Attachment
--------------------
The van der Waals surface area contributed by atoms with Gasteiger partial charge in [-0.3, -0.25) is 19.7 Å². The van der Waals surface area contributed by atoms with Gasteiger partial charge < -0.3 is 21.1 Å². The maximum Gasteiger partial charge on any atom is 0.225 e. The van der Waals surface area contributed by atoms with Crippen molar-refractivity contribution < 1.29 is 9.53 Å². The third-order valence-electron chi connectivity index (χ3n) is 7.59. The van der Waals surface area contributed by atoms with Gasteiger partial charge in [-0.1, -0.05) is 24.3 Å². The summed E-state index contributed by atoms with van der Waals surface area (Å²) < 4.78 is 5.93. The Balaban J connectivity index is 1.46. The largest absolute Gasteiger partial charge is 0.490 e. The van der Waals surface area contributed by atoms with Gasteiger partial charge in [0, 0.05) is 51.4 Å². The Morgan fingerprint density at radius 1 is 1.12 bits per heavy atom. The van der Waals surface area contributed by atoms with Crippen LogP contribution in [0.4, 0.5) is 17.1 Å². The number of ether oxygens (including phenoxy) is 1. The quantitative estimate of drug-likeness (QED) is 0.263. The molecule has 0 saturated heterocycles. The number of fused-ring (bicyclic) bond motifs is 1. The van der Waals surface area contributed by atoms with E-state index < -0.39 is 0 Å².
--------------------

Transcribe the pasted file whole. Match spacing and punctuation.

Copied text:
The van der Waals surface area contributed by atoms with Gasteiger partial charge in [-0.3, -0.25) is 19.7 Å². The van der Waals surface area contributed by atoms with Gasteiger partial charge < -0.3 is 21.1 Å². The maximum Gasteiger partial charge on any atom is 0.225 e. The van der Waals surface area contributed by atoms with Crippen molar-refractivity contribution < 1.29 is 9.53 Å². The third-order valence-electron chi connectivity index (χ3n) is 7.59. The van der Waals surface area contributed by atoms with Gasteiger partial charge in [-0.1, -0.05) is 24.3 Å². The summed E-state index contributed by atoms with van der Waals surface area (Å²) < 4.78 is 5.93. The Balaban J connectivity index is 1.46. The largest absolute Gasteiger partial charge is 0.490 e. The van der Waals surface area contributed by atoms with Gasteiger partial charge in [0, 0.05) is 51.4 Å². The Morgan fingerprint density at radius 1 is 1.12 bits per heavy atom. The van der Waals surface area contributed by atoms with Crippen LogP contribution in [0.4, 0.5) is 17.1 Å². The number of ether oxygens (including phenoxy) is 1. The quantitative estimate of drug-likeness (QED) is 0.263. The molecule has 0 saturated heterocycles. The number of fused-ring (bicyclic) bond motifs is 1. The van der Waals surface area contributed by atoms with E-state index < -0.39 is 0 Å².